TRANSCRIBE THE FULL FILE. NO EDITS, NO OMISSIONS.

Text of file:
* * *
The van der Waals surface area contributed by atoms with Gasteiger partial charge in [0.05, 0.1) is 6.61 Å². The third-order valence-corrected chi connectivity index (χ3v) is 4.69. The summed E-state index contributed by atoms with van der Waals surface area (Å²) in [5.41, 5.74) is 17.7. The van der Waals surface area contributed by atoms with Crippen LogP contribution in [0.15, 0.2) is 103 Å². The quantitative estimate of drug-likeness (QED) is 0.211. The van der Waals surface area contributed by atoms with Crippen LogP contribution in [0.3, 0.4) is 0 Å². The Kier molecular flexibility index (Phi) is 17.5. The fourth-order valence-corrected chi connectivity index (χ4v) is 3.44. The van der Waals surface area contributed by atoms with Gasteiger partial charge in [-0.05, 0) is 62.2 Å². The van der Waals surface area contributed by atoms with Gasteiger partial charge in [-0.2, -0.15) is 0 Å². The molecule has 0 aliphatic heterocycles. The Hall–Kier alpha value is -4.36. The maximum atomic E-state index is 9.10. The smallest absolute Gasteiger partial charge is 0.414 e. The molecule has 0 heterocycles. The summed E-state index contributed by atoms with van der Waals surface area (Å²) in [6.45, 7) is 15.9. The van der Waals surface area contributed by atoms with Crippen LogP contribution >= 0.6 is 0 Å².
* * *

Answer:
The van der Waals surface area contributed by atoms with Gasteiger partial charge in [0.05, 0.1) is 6.61 Å². The third-order valence-corrected chi connectivity index (χ3v) is 4.69. The summed E-state index contributed by atoms with van der Waals surface area (Å²) in [5.41, 5.74) is 17.7. The van der Waals surface area contributed by atoms with Crippen LogP contribution in [0.15, 0.2) is 103 Å². The quantitative estimate of drug-likeness (QED) is 0.211. The van der Waals surface area contributed by atoms with Crippen LogP contribution in [0.3, 0.4) is 0 Å². The Kier molecular flexibility index (Phi) is 17.5. The fourth-order valence-corrected chi connectivity index (χ4v) is 3.44. The van der Waals surface area contributed by atoms with Gasteiger partial charge in [-0.05, 0) is 62.2 Å². The van der Waals surface area contributed by atoms with Gasteiger partial charge in [-0.2, -0.15) is 0 Å². The molecule has 0 aliphatic heterocycles. The Hall–Kier alpha value is -4.36. The maximum atomic E-state index is 9.10. The smallest absolute Gasteiger partial charge is 0.414 e. The molecule has 0 heterocycles. The summed E-state index contributed by atoms with van der Waals surface area (Å²) in [6.45, 7) is 15.9. The van der Waals surface area contributed by atoms with Crippen LogP contribution >= 0.6 is 0 Å².